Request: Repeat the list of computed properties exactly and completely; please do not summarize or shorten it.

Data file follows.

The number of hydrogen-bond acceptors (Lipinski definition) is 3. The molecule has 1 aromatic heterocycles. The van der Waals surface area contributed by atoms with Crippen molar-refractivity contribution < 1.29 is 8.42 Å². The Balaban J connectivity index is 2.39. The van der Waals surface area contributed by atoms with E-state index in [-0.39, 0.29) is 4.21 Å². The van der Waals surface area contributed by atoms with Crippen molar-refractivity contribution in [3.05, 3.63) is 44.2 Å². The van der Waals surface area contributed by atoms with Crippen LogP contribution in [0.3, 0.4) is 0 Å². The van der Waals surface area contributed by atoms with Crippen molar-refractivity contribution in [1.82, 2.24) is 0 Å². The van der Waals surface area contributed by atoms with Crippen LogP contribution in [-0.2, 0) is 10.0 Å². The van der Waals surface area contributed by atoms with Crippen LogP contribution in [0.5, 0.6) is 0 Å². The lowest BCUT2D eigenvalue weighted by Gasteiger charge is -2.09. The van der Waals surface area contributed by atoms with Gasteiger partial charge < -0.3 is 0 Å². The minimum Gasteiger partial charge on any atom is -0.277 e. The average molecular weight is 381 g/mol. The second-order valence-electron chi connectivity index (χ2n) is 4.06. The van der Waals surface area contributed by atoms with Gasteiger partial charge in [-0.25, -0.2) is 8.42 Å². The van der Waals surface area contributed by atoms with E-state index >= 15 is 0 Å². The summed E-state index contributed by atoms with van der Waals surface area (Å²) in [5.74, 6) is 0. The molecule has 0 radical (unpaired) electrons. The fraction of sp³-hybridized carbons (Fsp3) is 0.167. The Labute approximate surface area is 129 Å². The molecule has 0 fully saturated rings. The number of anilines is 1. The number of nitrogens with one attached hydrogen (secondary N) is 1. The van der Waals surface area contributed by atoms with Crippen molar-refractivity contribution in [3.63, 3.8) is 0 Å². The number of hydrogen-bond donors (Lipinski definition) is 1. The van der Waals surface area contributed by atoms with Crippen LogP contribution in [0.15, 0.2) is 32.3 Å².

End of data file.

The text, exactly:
The number of hydrogen-bond acceptors (Lipinski definition) is 3. The molecule has 1 aromatic heterocycles. The van der Waals surface area contributed by atoms with Crippen molar-refractivity contribution < 1.29 is 8.42 Å². The Balaban J connectivity index is 2.39. The van der Waals surface area contributed by atoms with E-state index in [-0.39, 0.29) is 4.21 Å². The van der Waals surface area contributed by atoms with Crippen molar-refractivity contribution in [3.05, 3.63) is 44.2 Å². The van der Waals surface area contributed by atoms with Crippen LogP contribution in [0.3, 0.4) is 0 Å². The van der Waals surface area contributed by atoms with Crippen molar-refractivity contribution in [1.82, 2.24) is 0 Å². The van der Waals surface area contributed by atoms with Crippen LogP contribution in [-0.2, 0) is 10.0 Å². The van der Waals surface area contributed by atoms with Crippen LogP contribution in [0.5, 0.6) is 0 Å². The lowest BCUT2D eigenvalue weighted by Gasteiger charge is -2.09. The van der Waals surface area contributed by atoms with Gasteiger partial charge < -0.3 is 0 Å². The minimum Gasteiger partial charge on any atom is -0.277 e. The average molecular weight is 381 g/mol. The second-order valence-electron chi connectivity index (χ2n) is 4.06. The van der Waals surface area contributed by atoms with Gasteiger partial charge in [-0.25, -0.2) is 8.42 Å². The van der Waals surface area contributed by atoms with E-state index >= 15 is 0 Å². The summed E-state index contributed by atoms with van der Waals surface area (Å²) in [5.74, 6) is 0. The molecule has 0 radical (unpaired) electrons. The fraction of sp³-hybridized carbons (Fsp3) is 0.167. The Labute approximate surface area is 129 Å². The molecule has 0 fully saturated rings. The number of anilines is 1. The number of nitrogens with one attached hydrogen (secondary N) is 1. The van der Waals surface area contributed by atoms with Crippen molar-refractivity contribution in [3.63, 3.8) is 0 Å². The number of hydrogen-bond donors (Lipinski definition) is 1. The van der Waals surface area contributed by atoms with Crippen LogP contribution in [0.15, 0.2) is 32.3 Å².